This lovely wine’s nose of lavender with a shade of parsnips simply asks to be be sipped to enable you to balance the elegant forestry redwood nose with the delicate weediness of dandelions and stinkweed palate, all brought to your table from, since one year ago, our family-owned winery.
I am positive you have all read something along those lines when seated in a restaurant (when you could go there without a mask, which might have helped in covering the ‘nose’) and preparing to taste the wine the sommelier brought to the table.
Of course, it may not have been quite so caustic or drastic as that which I have composed as an example, but what I have read many times makes me almost want, to use a good old English word, to puke. Descriptions like, “lofty white floral aromas and fragrant minerality on the nose; while on the palate the wine is plush and full-bodied, superbly fruit-forward with generous mixed red berry fruit, mineral and earth tones, integrated sweet oak spice, augmented by sagebrush undertones with gritty tannins, zippy acid and a persistent finish,” (courtesy Vivino.com).
Of course, if you cannot read French, then the information on this back label, of which more later, will not help you establish of what the nose comprises.
There are a few of my friends who can tell the difference between a red and a white, except by colour. And having said that, I’ve lost my wino friends, save those many who don’t care which it is as long as it is a red or a white. Oh, well. I think they know whom I mean. One of them has had many an experience in the past with me, when we were much younger and could drink at least five bottles of Chateauneuf du Pape over a dinner and then be able to find our way back to the hotel. Of course, neither of us could – or would have wanted – to afford even one bottle of Chateauneuf du Pape, but, in days of yore, we were on an expense account.
A ‘nose’, of course, means what the wine smells like, while a ‘palate’ could simply be stated as what the wine tastes like. In fact, to obtain the nose of a Chardonnay, a wine of which I do not like the palate, you have to stick your own nose so far into the glass to get the nose, you may cut the bridge of your nose open, or, at least, bruise it. And that’s the reason I don’t like the wine, the palate of it is, in my opinion, zero, tasteless.
Are you a wine snob? Oh, yes, such people do exist. But not I.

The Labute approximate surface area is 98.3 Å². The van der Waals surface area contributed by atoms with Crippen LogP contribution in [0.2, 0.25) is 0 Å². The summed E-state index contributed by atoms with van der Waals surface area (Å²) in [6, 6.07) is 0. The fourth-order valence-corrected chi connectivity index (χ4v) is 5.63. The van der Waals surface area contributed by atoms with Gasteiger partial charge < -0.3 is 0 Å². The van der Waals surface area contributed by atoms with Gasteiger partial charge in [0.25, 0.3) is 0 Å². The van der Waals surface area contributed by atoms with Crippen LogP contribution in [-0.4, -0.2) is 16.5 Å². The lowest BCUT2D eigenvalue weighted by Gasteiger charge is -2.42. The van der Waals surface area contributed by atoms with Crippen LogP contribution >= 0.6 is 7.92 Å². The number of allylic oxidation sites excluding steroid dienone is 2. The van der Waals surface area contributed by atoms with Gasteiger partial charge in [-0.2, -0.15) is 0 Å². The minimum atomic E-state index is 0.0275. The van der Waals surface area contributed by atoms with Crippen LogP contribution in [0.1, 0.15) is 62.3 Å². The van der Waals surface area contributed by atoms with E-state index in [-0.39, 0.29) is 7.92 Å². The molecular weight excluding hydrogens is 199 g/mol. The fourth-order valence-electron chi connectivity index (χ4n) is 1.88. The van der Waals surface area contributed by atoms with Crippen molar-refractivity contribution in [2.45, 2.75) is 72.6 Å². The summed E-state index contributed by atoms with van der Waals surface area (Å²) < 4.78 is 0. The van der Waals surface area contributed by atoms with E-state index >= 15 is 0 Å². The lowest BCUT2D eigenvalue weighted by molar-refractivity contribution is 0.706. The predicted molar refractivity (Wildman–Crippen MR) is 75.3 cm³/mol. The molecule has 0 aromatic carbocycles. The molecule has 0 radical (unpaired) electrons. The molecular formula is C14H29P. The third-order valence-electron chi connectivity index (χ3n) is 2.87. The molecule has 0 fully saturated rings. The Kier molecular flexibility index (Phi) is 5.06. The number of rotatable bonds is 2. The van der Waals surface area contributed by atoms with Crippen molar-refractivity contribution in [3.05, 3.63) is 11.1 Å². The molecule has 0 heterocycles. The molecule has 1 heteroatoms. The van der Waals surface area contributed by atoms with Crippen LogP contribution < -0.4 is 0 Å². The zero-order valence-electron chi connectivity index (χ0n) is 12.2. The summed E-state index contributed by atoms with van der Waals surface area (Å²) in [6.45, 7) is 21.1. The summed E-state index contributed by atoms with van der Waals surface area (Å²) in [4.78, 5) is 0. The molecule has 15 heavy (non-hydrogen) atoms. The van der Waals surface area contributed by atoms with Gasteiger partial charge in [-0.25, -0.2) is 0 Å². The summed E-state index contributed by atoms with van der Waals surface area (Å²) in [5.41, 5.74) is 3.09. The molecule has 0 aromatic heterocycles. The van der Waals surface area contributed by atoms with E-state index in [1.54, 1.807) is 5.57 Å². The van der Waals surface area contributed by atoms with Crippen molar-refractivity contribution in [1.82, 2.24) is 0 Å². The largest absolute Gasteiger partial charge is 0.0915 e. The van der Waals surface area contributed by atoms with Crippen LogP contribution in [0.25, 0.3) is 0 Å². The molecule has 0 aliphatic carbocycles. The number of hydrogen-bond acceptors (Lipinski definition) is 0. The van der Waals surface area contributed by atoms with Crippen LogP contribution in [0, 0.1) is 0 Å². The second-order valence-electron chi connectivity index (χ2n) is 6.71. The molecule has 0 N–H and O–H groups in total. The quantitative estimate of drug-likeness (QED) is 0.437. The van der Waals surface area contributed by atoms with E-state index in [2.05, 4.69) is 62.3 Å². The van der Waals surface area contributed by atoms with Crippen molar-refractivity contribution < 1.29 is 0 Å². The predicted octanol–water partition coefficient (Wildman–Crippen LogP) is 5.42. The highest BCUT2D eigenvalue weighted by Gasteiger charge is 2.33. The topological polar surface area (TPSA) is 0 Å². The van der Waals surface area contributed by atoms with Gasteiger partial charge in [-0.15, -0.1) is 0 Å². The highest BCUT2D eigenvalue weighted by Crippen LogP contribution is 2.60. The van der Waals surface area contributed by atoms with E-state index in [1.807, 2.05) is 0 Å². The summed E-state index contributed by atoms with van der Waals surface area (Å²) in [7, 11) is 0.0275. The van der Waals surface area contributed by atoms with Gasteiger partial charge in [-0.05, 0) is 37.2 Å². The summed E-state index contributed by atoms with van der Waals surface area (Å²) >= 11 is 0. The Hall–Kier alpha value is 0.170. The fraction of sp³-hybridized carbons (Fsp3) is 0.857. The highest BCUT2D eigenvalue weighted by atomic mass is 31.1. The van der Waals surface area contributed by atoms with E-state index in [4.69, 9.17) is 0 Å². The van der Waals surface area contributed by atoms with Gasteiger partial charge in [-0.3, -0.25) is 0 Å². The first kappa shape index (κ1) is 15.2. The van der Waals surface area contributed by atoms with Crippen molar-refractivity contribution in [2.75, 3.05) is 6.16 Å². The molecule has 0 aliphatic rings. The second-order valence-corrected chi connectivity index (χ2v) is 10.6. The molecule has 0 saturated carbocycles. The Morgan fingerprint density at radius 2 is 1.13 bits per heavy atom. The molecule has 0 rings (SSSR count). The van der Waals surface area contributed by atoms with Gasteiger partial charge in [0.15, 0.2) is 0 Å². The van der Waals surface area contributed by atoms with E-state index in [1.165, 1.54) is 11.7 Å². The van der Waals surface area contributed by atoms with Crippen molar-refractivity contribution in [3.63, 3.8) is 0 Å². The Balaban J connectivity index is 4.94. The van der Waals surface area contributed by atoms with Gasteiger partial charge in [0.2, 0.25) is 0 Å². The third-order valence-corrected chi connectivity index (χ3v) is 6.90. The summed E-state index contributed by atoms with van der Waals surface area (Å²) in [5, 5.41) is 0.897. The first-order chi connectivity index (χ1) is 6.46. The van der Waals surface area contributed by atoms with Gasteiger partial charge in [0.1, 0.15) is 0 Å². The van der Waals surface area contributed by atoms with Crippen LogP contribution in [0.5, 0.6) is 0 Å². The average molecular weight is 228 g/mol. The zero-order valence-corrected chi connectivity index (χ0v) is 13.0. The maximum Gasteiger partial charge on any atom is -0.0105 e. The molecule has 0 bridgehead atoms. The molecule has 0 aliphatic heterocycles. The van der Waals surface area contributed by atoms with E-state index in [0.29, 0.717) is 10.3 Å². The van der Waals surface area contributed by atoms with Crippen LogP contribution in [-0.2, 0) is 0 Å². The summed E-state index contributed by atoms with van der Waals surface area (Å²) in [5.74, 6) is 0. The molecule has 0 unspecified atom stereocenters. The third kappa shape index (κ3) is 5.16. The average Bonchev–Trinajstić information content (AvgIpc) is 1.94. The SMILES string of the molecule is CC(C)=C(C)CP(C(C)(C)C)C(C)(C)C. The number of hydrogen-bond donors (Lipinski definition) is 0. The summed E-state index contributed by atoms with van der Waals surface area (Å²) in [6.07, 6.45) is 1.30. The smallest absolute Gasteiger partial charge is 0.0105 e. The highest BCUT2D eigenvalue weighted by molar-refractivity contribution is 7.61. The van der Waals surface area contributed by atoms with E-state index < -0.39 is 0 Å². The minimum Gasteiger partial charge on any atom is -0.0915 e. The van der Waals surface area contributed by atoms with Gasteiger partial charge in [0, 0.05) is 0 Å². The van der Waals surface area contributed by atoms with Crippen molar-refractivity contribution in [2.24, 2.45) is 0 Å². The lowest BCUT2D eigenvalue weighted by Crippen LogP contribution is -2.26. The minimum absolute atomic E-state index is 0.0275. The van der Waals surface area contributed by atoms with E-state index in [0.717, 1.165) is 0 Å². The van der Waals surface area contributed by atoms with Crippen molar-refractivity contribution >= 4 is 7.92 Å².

I think at one time in my life some years ago I must have had Wine CoVID-19, for my sense of ‘nose’ and ‘palate’ regarding wines seems to have disappeared. I can smell bacon frying and love the taste of salmon, but as for the nose of any wine and then the mandatory sip to get the palate, I may as well not waste the sommelier’s presentation and time. Oh, I can tell a good Malbec from an awful Malbec, but to tell a Malbec from a Pinot Noir, I would have to concentrate hard and come up with, likely, no decision.
But to get back to the wine snob, he, for I have never come across a she wine snob, always presents the bottle for inspection, I would say shows it, to his guests and announces what it is; he always then makes a show of uncorking the bottle and placing the cork on the table for examination before he decants his wine, or to put it in less snobbish tones, he always pours the wine out of the bottle through muslin or some other filter, but never a coffee filter for a wine snob, into a flagon or carafe. From there, he will ask who would like to taste it. Now, this is where the wine snob shows his snobbish expertise. He will watch you like a hawk to see how you pick up the glass, by the stem or by the bowl; how well do you observe the colour; how you take it to your nose to get the nose; how long you take to nose it; how long do you take to taste the palate; and, finally, how do you replace the glass on the table and mumble, ‘Yeah, that’s fine.’ Of course, you can tell whether he is a wine snob, too, for while you are doing your job, he should be silent, watching you, not making lame jokes with the rest of the table.
Now, if you come to chez moi (that’s a snobbish way of saying, my place), we will usually use my home made wine. No snob here. Unless it’s to use a bottle of wine brought by a guest. But my home made wine is of exquisite quality with a fine nose and noble palate. And, besides, you do not have to go through the rigorous business of being presented with the bottle or nosing or tasting it. No. Because, bottling is a waste of time and as soon as my wine is ready to bottle, I put it back into one of the plastic bags in which the concentrate comes, stick a rubber tap on it and shove it back into a box in which it or some other concentrate came. I call that boxing my wine. No snobbish procedure there. By the way, I get three 7-litre boxes (over 20 litres) out of the one box of concentrate. Works out about $3.50 a litre.
There is one other sign of snobbery, that being the labels. Here is one example:
and here is another:
Let us compare the labels.
Note that the former says it is from Brengman Brothers Estate.
My label says it is from Chateau Melville, and,
elsewhere on the label, at the home of Mel and Beryl.
The former specifically states it is a ‘white wine’, nothing special in other words.
My label states it is a Malbec.
The former says produced in 2016.
My label say this month, August, 2020. But it adds it is a Reserve. Oh, my, that’s almost being snobbish.
I have no idea what is on the back label of the former, but my wine does not have a back label, but simply states that it was made for two particular people, although it is quite likely that others will drink out of the same box. But my label also states that it was made with our own hands and no feet were used in the process.
So, you can see that there is a great deal to say about wine critiquing and, with these words of a wise man I leave you until my next post: